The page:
In a slapp across Beijing’s face, the Nobel Peace Prize has been awarded to imprisoned Chinese scholar Liu Xiaobo, for “his long and nonviolent struggle for fundamental human rights in China”. The decision of the Nobel jury goes totally against the Chinese government, who claims Liu Xiaobo is nothing more than a criminal. The Nobel Committee chairman, Thorbjoern Jagland spoke his mind about this decision.

“China has become a big power in economic terms as well as political terms, and it is normal that big powers should be under criticism”

What’s even more interesting is that during the time he made this statement the broadcast on the BBC and CNN went black; also, there have been reports that text messages containing “Liu Xiaobo” were blocked and not being sent, which is probably the work of the Chinese government – who has also taken an angry official stance, as you could easily guess:

“To give the Peace Prize to such a person is completely contrary to the purpose of the award and a blasphemy of the Peace Prize”.

They also said this will probably damage the relationship between China and Norway. As for his wife, who is supposed to be free, her house was surrounded by police cars and she wasn’t allowed to meet reporters, giving statements via text messages. She added that she will give the good news to her husband on Saturday, because theoretically he doesn’t have any way of finding out (but I seriously doubt he hasn’t already).

“I am grateful to the Nobel Committee for selecting my husband, Liu Xiaobo, to be the recipient of the 2010 Nobel Peace Prize. It is a true honor for him and one for which I know he would say he is not worthy … I hope that the international community will take this opportunity to call on the Chinese government to press for my husband’s release.”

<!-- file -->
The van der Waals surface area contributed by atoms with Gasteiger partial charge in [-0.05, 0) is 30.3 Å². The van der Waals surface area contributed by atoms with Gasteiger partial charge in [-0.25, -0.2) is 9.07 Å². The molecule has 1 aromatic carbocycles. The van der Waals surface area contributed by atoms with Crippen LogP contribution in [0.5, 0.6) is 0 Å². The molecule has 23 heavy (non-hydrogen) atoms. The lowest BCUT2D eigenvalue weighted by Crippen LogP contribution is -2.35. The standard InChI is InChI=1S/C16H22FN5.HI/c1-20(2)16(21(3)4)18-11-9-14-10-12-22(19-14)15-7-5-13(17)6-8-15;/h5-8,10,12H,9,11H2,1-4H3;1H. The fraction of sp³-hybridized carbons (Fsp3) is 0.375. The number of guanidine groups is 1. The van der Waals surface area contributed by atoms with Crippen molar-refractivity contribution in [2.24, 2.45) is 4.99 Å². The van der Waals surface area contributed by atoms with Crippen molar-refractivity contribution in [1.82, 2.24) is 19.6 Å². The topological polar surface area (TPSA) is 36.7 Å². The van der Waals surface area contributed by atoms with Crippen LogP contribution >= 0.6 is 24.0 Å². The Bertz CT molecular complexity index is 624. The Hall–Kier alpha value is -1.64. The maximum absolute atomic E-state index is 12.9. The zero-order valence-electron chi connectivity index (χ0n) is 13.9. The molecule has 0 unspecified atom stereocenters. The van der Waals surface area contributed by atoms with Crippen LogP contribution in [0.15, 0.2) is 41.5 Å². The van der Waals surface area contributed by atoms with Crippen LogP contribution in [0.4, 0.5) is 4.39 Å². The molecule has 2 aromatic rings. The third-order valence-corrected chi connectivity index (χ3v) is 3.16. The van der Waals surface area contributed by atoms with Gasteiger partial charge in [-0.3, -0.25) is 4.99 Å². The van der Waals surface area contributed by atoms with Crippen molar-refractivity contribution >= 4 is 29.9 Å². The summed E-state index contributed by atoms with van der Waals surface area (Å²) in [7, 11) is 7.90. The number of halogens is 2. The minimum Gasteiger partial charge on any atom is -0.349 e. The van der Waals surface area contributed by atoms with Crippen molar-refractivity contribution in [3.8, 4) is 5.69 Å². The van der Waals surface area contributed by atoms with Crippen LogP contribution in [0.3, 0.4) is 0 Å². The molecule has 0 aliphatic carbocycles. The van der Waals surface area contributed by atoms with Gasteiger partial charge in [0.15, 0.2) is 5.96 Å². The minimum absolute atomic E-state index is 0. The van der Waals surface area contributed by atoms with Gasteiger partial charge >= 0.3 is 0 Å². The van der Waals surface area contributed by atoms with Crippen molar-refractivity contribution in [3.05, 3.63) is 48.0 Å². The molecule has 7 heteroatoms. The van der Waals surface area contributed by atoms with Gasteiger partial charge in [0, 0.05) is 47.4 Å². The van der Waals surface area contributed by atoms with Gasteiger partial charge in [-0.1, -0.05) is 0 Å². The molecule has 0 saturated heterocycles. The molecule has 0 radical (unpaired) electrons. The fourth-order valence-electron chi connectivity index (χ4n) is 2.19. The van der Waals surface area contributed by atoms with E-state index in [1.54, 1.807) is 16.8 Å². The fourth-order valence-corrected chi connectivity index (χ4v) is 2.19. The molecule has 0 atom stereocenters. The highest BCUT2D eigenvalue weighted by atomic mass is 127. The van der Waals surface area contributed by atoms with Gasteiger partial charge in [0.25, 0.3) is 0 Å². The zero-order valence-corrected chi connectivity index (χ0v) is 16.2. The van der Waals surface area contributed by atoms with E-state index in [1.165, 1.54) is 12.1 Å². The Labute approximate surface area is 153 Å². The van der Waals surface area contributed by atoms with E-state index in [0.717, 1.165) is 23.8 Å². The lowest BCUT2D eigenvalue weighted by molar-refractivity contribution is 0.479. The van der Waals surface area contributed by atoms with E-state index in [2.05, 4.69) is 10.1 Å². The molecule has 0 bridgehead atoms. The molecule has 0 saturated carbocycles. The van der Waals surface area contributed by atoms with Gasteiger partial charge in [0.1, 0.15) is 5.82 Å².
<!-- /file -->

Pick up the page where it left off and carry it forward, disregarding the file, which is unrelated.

A literary critic, Liu Xiaobo was imprisoned several times for protesting against the Beijing regime. Last year he was convicted just on Christmas day, when pretty much every foreign reporter was away, to 11 years in prison for “inciting subversion of state power”. The evidence against him was a series of essays he wrote; he is currently held in a prison cell with five ordinary criminals.

In January, a group including Vaclav Havel and Peace Prize laureates Desmond Tutu and the Dalai Lama co-signed an article saying Liu deserved the price without a doubt, for “his bravery and clarity of thought about China’s future”. While it is not uncommon for the Nobel Peace Prize to be awarded to someone who has been previously incarcerated (take Nelson Mandela for the most famous example), it is indeed very rare for it to be given to someone currently in jail. Only German pacifist Carl von Ossietzky and Burma’s Aung San Suu Kyi can claim this distinction.

What’s ironic is that this is the first time a Chinese who hasn’t left the country gets the awards; physicists Frank Yang and Lee Tsung-Dao and novelist Gao Xingjian won the prize for work they did outside China. The bad news is that this will probably infuriate Beijing even more and we may very well see more human rights or pro democracy activists being arrested. Imagine that; human rights, democracy… who knows what they’ll think of next ?

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